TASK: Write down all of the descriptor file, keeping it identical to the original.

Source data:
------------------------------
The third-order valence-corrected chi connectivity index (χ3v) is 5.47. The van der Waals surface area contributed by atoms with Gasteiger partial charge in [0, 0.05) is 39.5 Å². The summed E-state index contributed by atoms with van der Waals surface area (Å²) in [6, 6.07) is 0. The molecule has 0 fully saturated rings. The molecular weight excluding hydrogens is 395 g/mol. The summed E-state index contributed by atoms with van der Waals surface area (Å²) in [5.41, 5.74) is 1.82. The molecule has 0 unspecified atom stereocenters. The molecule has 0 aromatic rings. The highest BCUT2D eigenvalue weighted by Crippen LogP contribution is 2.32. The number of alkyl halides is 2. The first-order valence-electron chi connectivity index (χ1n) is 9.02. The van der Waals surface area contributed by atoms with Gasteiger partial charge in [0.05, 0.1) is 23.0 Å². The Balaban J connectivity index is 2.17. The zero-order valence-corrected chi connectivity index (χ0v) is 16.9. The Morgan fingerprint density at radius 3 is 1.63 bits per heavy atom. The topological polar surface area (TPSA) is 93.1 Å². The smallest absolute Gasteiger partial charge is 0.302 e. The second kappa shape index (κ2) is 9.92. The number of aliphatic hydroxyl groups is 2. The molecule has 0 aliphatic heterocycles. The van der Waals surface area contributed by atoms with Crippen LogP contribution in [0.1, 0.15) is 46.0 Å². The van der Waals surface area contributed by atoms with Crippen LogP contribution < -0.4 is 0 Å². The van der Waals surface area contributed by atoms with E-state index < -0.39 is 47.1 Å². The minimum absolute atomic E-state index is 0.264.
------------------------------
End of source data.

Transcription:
The third-order valence-corrected chi connectivity index (χ3v) is 5.47. The van der Waals surface area contributed by atoms with Gasteiger partial charge in [0, 0.05) is 39.5 Å². The summed E-state index contributed by atoms with van der Waals surface area (Å²) in [6, 6.07) is 0. The molecule has 0 fully saturated rings. The molecular weight excluding hydrogens is 395 g/mol. The summed E-state index contributed by atoms with van der Waals surface area (Å²) in [5.41, 5.74) is 1.82. The molecule has 0 unspecified atom stereocenters. The molecule has 0 aromatic rings. The highest BCUT2D eigenvalue weighted by Crippen LogP contribution is 2.32. The number of alkyl halides is 2. The first-order valence-electron chi connectivity index (χ1n) is 9.02. The van der Waals surface area contributed by atoms with Gasteiger partial charge in [0.05, 0.1) is 23.0 Å². The Balaban J connectivity index is 2.17. The zero-order valence-corrected chi connectivity index (χ0v) is 16.9. The Morgan fingerprint density at radius 3 is 1.63 bits per heavy atom. The topological polar surface area (TPSA) is 93.1 Å². The smallest absolute Gasteiger partial charge is 0.302 e. The second kappa shape index (κ2) is 9.92. The number of aliphatic hydroxyl groups is 2. The molecule has 0 aliphatic heterocycles. The van der Waals surface area contributed by atoms with Crippen LogP contribution in [0.1, 0.15) is 46.0 Å². The van der Waals surface area contributed by atoms with Crippen LogP contribution < -0.4 is 0 Å². The van der Waals surface area contributed by atoms with E-state index < -0.39 is 47.1 Å². The minimum absolute atomic E-state index is 0.264.